Mozambique expects to reduce budget deficit by 1% of GDP in 2018
The lawyer for the ‘hidden debt’ public companies has been waiting for almost two months for a response from the Attorney General of Mozambique, criticising the lack of response as an example of “double standards”.
In a telephone interview with Lusa, lawyer Alexandre Chivale says that he sent a letter “received on August 18 at the Attorney General’s Office (PGR) of Mozambique” in which he criticised the audit carried out by consultant Kroll on the debt of three public companies, and regrets that he has not yet received any response, unlike other cases.
“In the same way that the PGR always appeared from statement to statement to give information following the criticisms of Palomar and Privinveste, we are surprised that it does not do so this time,” the companies’ lawyer said.
The interview with Chivale was made after financial news agency Bloomberg released an article this week detailing a letter sent by Chivale & Associates to the Attorney General’s Office criticising some of the findings in the Kroll report.
In the first interview granted since the hidden debt scandal broke in April 2016, the lawyer goes further and says that “if in those cases the PGR said something, confirming that it had received a letter and made corrections. But in our case, unfortunately and to some surprise, we do not see the same behaviour. We believe however that they will do so, or we will be facing two different sets of standards”.
The lawyer recalls cases of criticism of two financial companies involved in the commercial transactions of Mozambique Asset Management (MAM) and Proindicus, which led the country to default, and said that he expects the same treatment from the Mozambican Attorney General’s Office.
“We expect the PGR to do the same as it did with Palomar and Privinvest. On the various occasions it was criticised [by those companies], it put out communications, and we hope it will do the same this time,” he said.
Companies are viable if there is political will
Chivale also says the companies are economically viable, but warns that there is a lack of political will to move forward with some projects.
“It is up to the government to show the political will to proceed with the project” [of monitoring and protecting the coast], Chivale said, giving several examples of the companies presenting projects that never materialised because of inertia on the government’s part.
“The concession contract of Proindicus, approved by the Council of Ministers, grants the exclusivity of protection of the coast to the company, that is, any company that is in the scope of exploitation of resources has to contract the services of Proindicus, but the contract has not yet been published in the Boletim da República [Official Gazette],” the lawyer, who represents Mozambique Asset Management (MAM), Ematum and Proindicus, complains.
Asked why this had not yet happened, Chivale forwarded the response to the government and added that the oil companies Eni and Anadarko had even been contacted, “but the project has not advanced because of the noise that was created”.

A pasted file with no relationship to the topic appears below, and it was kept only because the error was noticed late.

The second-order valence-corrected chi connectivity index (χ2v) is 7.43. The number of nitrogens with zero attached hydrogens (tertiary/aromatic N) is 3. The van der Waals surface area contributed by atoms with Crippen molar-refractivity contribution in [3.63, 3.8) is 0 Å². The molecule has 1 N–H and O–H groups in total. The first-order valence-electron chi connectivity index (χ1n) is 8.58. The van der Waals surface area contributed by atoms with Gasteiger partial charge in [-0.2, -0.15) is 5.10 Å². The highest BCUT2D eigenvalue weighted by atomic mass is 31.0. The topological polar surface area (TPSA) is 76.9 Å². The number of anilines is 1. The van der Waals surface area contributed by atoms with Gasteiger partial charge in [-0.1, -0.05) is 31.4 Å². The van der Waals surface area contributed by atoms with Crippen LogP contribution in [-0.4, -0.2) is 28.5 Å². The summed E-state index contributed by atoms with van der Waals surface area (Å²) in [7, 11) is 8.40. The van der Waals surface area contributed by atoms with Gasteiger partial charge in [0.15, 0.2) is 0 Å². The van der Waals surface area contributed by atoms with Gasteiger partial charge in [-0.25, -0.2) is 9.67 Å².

Another example of the difficulties faced by the managers of these companies, “which were not taken into account in the Kroll report” account of their economic viability, relates to the transfer of yards for ship repair.
“The facilities were not available until January 2017. Only then did the contractor actually start building the yard. This has to be taken up with the ministries of finance and transport,” the lawyer said.
“The joint dispatch which was signed in August 2013 provided for the transfer of the shipyard to the State’s information and security services [SISE], which is the entity responsible for the integrated coastal area defence,” he adds.
“Therefore, given that Kroll’s audit began in November 2016, it was logical to not have access to the yard because it was not yet in the hands of the company,” he says, and “from the very first moment it was not the intention of the government and the managers to create public debt, but to make a profit”.
Regarding the future of these companies, the lawyer is optimistic, and says that he is not alone. “The creditors, VTB banks and Credit Suisse did not lose their patience and trigger guarantees, which means that they continue to think businesses are viable.”
The lawyer says that “at the level of the board of directors, everything has been done to enable companies and partners who say they want to establish partnerships with companies”.
Asked specifically about the role of the current president and former minister of defence Filipe Nyusi in this case, namely on whether he would have knowledge of the loans, Chivale replied: “These companies have done everything to ensure the operationalisation of the integrated defence system. On all the other government management matters, it is not the companies’ responsibility to speak out. Our reaction is clear and already states the position of the companies vis-à-vis Kroll.”Source: Lusa